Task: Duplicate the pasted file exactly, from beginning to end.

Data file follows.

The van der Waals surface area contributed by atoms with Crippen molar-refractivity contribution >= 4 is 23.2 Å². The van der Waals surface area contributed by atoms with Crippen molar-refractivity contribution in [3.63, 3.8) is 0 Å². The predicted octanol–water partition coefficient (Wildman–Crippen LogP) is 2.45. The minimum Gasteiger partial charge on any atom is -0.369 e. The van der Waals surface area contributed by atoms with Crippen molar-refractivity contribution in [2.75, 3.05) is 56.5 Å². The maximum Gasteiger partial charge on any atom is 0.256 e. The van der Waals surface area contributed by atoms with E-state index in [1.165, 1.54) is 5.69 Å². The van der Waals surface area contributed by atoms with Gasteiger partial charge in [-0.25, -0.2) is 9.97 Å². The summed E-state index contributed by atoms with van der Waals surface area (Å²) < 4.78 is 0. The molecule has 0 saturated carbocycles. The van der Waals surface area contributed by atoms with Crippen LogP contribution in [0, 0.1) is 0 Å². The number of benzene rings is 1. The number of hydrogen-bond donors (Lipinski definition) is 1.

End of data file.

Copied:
The van der Waals surface area contributed by atoms with Crippen molar-refractivity contribution >= 4 is 23.2 Å². The van der Waals surface area contributed by atoms with Crippen molar-refractivity contribution in [3.63, 3.8) is 0 Å². The predicted octanol–water partition coefficient (Wildman–Crippen LogP) is 2.45. The minimum Gasteiger partial charge on any atom is -0.369 e. The van der Waals surface area contributed by atoms with Crippen molar-refractivity contribution in [2.75, 3.05) is 56.5 Å². The maximum Gasteiger partial charge on any atom is 0.256 e. The van der Waals surface area contributed by atoms with E-state index in [1.165, 1.54) is 5.69 Å². The van der Waals surface area contributed by atoms with Gasteiger partial charge in [-0.25, -0.2) is 9.97 Å². The summed E-state index contributed by atoms with van der Waals surface area (Å²) < 4.78 is 0. The molecule has 0 saturated carbocycles. The van der Waals surface area contributed by atoms with Crippen LogP contribution in [0, 0.1) is 0 Å². The number of benzene rings is 1. The number of hydrogen-bond donors (Lipinski definition) is 1.